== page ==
There have been heathens, who, as soon as they were told of the love of Jesus in dying for their sins, began to repent. A Hindoo set out on a pilgrimage to Juggernaut, carrying with him a few tracts which he had not read. Being detained on the way by the illness of his wife, he had the opportunity of reading them attentively. Did he proceed to Juggernaut? No! he set out on a better pilgrimage. Desiring to persuade his countrymen to turn to the Lord, he often read aloud to little assemblies in the open air. While thus engaged, a poor native passed by, stopped to listen, was struck by what he heard, asked a few important questions, and immediately determined to give himself to Him who had bought him with his blood. (Report of the Religious Tract Society for 1845, p. 58.)
Are not those Hindoos a reproach to any who, having heard many sermons, and read many chapters, and received much instruction, have not repented yet? Surely if we repent not, we shall be thrust down to the lowest hell; far, far below the wickedest of the heathen!
But Jesus will himself bestow repentance on all who seek this precious grace. "Him has God exalted with his right hand to be a Prince and a Savior, for to give repentance to Israel and forgiveness of sins," (Acts. 5:31.)
Matthew 11:25 to end. Christ offers a thanksgiving to his Father, and invites the heavy laden to come to Him.
We have now read the end of our Savior's discourse to the people, after John the Baptist's messengers had departed. The beginning of the discourse contains warnings and reproofs, but the end is filled with thanksgivings, invitations, and entreaties. Jesus intermingled prayer to his Father with his addresses to the people. What a privilege we enjoy in being permitted to know what he said to his Father! He spoke aloud that men might be edified; for on one occasion he declared, when engaged in prayer, "because of the people who stand by, I said it," (John 11:42.)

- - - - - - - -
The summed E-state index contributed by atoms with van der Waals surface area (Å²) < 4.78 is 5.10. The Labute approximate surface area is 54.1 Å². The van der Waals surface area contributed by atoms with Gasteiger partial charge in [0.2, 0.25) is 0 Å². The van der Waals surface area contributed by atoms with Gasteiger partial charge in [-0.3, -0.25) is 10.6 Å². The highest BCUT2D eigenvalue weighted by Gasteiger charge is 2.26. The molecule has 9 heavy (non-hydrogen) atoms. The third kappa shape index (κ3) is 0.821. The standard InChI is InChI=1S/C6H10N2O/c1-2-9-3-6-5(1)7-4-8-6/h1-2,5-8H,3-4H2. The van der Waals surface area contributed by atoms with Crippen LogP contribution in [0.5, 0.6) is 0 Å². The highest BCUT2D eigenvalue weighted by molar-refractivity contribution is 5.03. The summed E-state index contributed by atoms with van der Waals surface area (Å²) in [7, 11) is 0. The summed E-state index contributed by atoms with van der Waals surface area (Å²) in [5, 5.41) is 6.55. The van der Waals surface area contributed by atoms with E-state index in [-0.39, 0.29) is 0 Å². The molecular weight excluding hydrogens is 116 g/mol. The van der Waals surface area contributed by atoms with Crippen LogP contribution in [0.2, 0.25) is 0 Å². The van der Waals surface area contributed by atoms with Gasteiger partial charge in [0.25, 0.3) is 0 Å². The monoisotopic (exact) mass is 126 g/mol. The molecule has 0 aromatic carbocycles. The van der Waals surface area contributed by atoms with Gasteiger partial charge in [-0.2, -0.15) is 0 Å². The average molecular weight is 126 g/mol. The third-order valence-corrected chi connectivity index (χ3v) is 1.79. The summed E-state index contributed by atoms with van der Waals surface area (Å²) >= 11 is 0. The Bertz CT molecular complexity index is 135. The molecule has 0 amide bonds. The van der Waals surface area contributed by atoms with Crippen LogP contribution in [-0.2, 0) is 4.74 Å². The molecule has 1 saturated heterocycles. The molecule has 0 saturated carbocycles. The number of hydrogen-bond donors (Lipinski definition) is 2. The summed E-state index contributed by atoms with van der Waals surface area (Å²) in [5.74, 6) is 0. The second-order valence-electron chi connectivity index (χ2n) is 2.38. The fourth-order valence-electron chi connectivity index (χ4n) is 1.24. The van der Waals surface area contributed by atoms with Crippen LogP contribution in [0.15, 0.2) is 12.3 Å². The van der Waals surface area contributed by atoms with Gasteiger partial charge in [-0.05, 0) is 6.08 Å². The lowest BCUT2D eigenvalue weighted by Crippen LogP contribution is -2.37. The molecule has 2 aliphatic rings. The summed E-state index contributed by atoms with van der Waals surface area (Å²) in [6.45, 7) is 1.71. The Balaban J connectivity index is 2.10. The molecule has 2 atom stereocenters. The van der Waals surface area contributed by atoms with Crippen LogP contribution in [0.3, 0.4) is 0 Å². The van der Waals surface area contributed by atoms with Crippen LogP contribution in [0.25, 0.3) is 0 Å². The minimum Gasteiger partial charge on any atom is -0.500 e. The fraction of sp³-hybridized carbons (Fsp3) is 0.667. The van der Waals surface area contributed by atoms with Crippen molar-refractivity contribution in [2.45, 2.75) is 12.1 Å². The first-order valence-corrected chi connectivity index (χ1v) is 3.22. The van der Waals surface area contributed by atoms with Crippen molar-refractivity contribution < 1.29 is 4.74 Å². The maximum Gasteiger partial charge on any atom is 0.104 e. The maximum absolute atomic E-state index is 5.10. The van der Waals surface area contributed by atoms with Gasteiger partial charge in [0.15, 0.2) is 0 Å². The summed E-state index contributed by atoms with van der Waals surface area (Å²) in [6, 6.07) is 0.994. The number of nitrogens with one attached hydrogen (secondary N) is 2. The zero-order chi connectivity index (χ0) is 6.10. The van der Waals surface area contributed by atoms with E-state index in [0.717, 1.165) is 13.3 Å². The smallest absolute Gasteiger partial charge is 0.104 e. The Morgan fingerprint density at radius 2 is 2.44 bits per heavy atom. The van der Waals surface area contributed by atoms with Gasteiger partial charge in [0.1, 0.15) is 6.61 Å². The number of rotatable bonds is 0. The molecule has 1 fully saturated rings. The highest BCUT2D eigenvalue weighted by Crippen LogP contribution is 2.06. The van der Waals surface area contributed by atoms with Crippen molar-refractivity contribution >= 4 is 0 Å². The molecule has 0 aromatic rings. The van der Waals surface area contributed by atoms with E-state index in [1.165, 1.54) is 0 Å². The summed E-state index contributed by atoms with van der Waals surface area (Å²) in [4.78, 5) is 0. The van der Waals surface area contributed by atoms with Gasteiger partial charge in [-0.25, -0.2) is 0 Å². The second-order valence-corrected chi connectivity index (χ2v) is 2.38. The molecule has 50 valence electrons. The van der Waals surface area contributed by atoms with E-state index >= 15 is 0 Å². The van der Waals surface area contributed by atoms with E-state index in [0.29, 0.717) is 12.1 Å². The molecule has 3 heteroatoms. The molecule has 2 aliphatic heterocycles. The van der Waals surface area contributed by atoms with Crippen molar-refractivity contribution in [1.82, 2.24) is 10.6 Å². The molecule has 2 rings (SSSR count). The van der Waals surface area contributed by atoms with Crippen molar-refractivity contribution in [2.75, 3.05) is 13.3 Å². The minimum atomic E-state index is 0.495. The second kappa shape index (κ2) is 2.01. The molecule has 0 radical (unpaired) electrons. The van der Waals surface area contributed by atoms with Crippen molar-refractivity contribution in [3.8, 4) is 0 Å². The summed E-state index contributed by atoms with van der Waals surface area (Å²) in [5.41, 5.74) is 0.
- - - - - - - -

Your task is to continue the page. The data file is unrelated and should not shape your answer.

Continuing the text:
Often our blessed Lord offered up prayer accompanied by tears, (Heb. 5:7;) but on this occasion heavenly joy must have enlightened his countenance, for Luke informs us that "he rejoiced in spirit," (Luke 10:21.) And what was the cause of his joy? It was, that God had revealed these things to babes, though he had hid them from the wise and prudent. What things? Things respecting himself; the things about which John the Baptist's disciples had inquired—"Are you he who shall come, or look we for another?" (ver. 3.)
These things many babes knew. By babes ignorant people are meant, those who feel their ignorance, and desire to be taught of God. To such babes (whether learned or not in worldly things) God reveals his Son, while he leaves the wise and prudent in their own sight to blindness and darkness. Such were the Pharisees. Though really blind and dark, they thought they knew the way of salvation; for Satan had blinded their minds, as it is written in 2 Cor. 4:3, 4—"The god of this world has blinded the minds of those who believe not, lest the light of the glorious gospel of Christ (who is the image of God) should shine into them."